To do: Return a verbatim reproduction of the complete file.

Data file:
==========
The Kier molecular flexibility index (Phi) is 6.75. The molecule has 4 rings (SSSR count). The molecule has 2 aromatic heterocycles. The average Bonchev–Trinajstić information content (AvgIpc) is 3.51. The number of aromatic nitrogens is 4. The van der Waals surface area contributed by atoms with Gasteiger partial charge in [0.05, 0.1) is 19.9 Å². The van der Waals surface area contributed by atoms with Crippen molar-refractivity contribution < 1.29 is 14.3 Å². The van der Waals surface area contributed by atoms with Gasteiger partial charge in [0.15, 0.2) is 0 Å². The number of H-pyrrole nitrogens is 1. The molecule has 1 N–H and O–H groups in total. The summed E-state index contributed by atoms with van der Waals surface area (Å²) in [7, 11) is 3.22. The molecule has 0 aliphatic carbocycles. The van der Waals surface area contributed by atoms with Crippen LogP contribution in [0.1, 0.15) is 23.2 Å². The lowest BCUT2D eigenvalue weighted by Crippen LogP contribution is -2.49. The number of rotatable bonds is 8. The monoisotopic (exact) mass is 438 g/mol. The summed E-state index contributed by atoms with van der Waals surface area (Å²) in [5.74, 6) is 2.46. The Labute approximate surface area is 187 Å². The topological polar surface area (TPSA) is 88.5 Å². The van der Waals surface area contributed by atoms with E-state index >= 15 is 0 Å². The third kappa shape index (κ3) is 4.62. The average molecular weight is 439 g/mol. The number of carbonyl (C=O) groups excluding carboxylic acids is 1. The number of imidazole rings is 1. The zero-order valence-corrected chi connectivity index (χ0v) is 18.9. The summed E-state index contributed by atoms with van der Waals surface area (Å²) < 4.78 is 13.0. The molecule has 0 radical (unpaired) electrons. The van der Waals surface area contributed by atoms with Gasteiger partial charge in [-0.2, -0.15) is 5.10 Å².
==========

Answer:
The Kier molecular flexibility index (Phi) is 6.75. The molecule has 4 rings (SSSR count). The molecule has 2 aromatic heterocycles. The average Bonchev–Trinajstić information content (AvgIpc) is 3.51. The number of aromatic nitrogens is 4. The van der Waals surface area contributed by atoms with Gasteiger partial charge in [0.05, 0.1) is 19.9 Å². The van der Waals surface area contributed by atoms with Crippen molar-refractivity contribution < 1.29 is 14.3 Å². The van der Waals surface area contributed by atoms with Gasteiger partial charge in [0.15, 0.2) is 0 Å². The number of H-pyrrole nitrogens is 1. The molecule has 1 N–H and O–H groups in total. The summed E-state index contributed by atoms with van der Waals surface area (Å²) in [7, 11) is 3.22. The molecule has 0 aliphatic carbocycles. The van der Waals surface area contributed by atoms with Crippen LogP contribution in [0.1, 0.15) is 23.2 Å². The lowest BCUT2D eigenvalue weighted by Crippen LogP contribution is -2.49. The number of rotatable bonds is 8. The monoisotopic (exact) mass is 438 g/mol. The summed E-state index contributed by atoms with van der Waals surface area (Å²) in [5.74, 6) is 2.46. The Labute approximate surface area is 187 Å². The topological polar surface area (TPSA) is 88.5 Å². The van der Waals surface area contributed by atoms with E-state index >= 15 is 0 Å². The third kappa shape index (κ3) is 4.62. The average molecular weight is 439 g/mol. The number of carbonyl (C=O) groups excluding carboxylic acids is 1. The number of imidazole rings is 1. The zero-order valence-corrected chi connectivity index (χ0v) is 18.9. The summed E-state index contributed by atoms with van der Waals surface area (Å²) < 4.78 is 13.0. The molecule has 0 radical (unpaired) electrons. The van der Waals surface area contributed by atoms with Gasteiger partial charge in [-0.2, -0.15) is 5.10 Å².